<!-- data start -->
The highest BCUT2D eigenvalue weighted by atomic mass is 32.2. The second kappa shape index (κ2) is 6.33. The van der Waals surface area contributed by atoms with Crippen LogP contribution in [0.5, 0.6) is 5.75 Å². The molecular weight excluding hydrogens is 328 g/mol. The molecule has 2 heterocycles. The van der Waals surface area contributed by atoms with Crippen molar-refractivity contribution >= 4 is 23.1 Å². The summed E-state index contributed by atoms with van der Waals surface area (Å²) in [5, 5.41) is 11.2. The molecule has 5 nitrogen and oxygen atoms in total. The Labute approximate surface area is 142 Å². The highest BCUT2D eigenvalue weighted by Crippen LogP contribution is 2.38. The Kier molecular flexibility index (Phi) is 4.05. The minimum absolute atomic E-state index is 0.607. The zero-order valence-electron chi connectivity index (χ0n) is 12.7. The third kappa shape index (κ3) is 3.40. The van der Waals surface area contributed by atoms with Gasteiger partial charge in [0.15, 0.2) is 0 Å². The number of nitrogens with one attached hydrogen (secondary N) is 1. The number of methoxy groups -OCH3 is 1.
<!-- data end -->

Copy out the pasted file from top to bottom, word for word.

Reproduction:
The highest BCUT2D eigenvalue weighted by atomic mass is 32.2. The second kappa shape index (κ2) is 6.33. The van der Waals surface area contributed by atoms with Crippen LogP contribution in [0.5, 0.6) is 5.75 Å². The molecular weight excluding hydrogens is 328 g/mol. The molecule has 2 heterocycles. The van der Waals surface area contributed by atoms with Crippen molar-refractivity contribution >= 4 is 23.1 Å². The summed E-state index contributed by atoms with van der Waals surface area (Å²) in [5, 5.41) is 11.2. The molecule has 5 nitrogen and oxygen atoms in total. The Labute approximate surface area is 142 Å². The highest BCUT2D eigenvalue weighted by Crippen LogP contribution is 2.38. The Kier molecular flexibility index (Phi) is 4.05. The minimum absolute atomic E-state index is 0.607. The zero-order valence-electron chi connectivity index (χ0n) is 12.7. The third kappa shape index (κ3) is 3.40. The van der Waals surface area contributed by atoms with Gasteiger partial charge in [0.15, 0.2) is 0 Å². The number of nitrogens with one attached hydrogen (secondary N) is 1. The number of methoxy groups -OCH3 is 1.